The Army veteran of combat in both Afghanistan and Iraq wasn’t named in a recent Department of Veterans Affairs’ inspector general’s investigation. So we’ll just refer to him by the IG report’s number. Plainly, he had a family who cared about him, and VA personnel who sometimes did their best – and sometimes didn’t.
It’s a tough report to read because its dry and clinical prose makes clear the huge challenges associated with tending to some vets back from war. But such language also masks the veteran’s intense pain, his family’s persistence, and how the nation, apparently, let him down. It’s also difficult to read because you get a sense early on how it is going to end:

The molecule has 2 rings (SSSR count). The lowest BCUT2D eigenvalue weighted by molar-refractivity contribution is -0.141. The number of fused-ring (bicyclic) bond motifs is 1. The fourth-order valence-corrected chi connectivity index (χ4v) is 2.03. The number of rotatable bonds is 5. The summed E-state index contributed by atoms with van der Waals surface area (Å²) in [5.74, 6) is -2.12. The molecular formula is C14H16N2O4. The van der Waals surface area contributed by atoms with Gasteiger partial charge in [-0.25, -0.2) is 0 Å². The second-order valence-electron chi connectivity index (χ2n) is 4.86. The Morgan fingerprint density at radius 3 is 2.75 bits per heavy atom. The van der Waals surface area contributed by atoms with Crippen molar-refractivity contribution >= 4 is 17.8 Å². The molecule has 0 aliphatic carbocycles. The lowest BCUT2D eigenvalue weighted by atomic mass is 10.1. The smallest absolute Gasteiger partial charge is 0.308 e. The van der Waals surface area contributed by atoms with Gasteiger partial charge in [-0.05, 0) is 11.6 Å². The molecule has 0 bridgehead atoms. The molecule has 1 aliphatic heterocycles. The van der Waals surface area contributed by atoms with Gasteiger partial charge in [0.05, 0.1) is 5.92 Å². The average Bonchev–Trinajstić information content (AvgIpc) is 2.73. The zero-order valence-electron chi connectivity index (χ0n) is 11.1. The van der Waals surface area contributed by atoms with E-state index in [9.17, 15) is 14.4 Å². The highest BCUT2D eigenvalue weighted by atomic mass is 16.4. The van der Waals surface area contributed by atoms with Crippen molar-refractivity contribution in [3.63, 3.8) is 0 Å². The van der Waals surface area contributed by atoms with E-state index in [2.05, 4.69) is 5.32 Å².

Within 4 hours of discharge, the patient died. The County Coroner’s Office performed an autopsy that concluded the cause of death was blunt injuries and the manner of death (accidental or suicide) could not be determined.
He was about 25. Veteran #11-03021-133’s death isn’t included among the 4,486 U.S. troops killed in Iraq, or the 1,913 who have died in Afghanistan. Perhaps it should be added to both.